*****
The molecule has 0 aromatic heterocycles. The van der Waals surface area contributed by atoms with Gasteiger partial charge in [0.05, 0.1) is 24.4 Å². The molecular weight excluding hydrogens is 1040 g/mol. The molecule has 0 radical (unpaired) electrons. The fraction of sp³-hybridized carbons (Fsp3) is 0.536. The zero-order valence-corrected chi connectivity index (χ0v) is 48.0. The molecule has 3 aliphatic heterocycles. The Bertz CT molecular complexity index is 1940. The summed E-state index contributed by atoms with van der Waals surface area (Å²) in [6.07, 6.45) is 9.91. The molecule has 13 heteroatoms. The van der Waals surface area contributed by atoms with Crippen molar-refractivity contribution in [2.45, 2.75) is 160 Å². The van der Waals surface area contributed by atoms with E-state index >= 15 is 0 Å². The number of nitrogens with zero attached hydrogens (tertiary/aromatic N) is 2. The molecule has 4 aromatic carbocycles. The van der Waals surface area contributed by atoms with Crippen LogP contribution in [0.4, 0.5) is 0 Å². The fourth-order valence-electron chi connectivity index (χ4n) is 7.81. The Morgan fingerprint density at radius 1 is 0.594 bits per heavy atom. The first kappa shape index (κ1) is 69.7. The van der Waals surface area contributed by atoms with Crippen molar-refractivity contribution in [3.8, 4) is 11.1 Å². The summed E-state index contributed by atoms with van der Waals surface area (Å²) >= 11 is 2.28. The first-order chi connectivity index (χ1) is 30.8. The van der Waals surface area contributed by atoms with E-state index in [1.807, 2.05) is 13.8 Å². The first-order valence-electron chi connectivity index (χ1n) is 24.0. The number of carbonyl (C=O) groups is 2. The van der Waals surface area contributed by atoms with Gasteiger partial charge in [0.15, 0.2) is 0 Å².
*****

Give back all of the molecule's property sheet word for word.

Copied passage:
The molecule has 0 aromatic heterocycles. The van der Waals surface area contributed by atoms with Gasteiger partial charge in [0.05, 0.1) is 24.4 Å². The molecular weight excluding hydrogens is 1040 g/mol. The molecule has 0 radical (unpaired) electrons. The fraction of sp³-hybridized carbons (Fsp3) is 0.536. The zero-order valence-corrected chi connectivity index (χ0v) is 48.0. The molecule has 3 aliphatic heterocycles. The Bertz CT molecular complexity index is 1940. The summed E-state index contributed by atoms with van der Waals surface area (Å²) in [6.07, 6.45) is 9.91. The molecule has 13 heteroatoms. The van der Waals surface area contributed by atoms with Crippen molar-refractivity contribution in [2.45, 2.75) is 160 Å². The van der Waals surface area contributed by atoms with E-state index >= 15 is 0 Å². The number of nitrogens with zero attached hydrogens (tertiary/aromatic N) is 2. The molecule has 4 aromatic carbocycles. The van der Waals surface area contributed by atoms with Crippen LogP contribution in [0.4, 0.5) is 0 Å². The fourth-order valence-electron chi connectivity index (χ4n) is 7.81. The Morgan fingerprint density at radius 1 is 0.594 bits per heavy atom. The first kappa shape index (κ1) is 69.7. The van der Waals surface area contributed by atoms with Crippen molar-refractivity contribution in [3.8, 4) is 11.1 Å². The summed E-state index contributed by atoms with van der Waals surface area (Å²) >= 11 is 2.28. The first-order chi connectivity index (χ1) is 30.8. The van der Waals surface area contributed by atoms with E-state index in [1.807, 2.05) is 13.8 Å². The first-order valence-electron chi connectivity index (χ1n) is 24.0. The number of carbonyl (C=O) groups is 2. The van der Waals surface area contributed by atoms with Gasteiger partial charge in [0.15, 0.2) is 0 Å².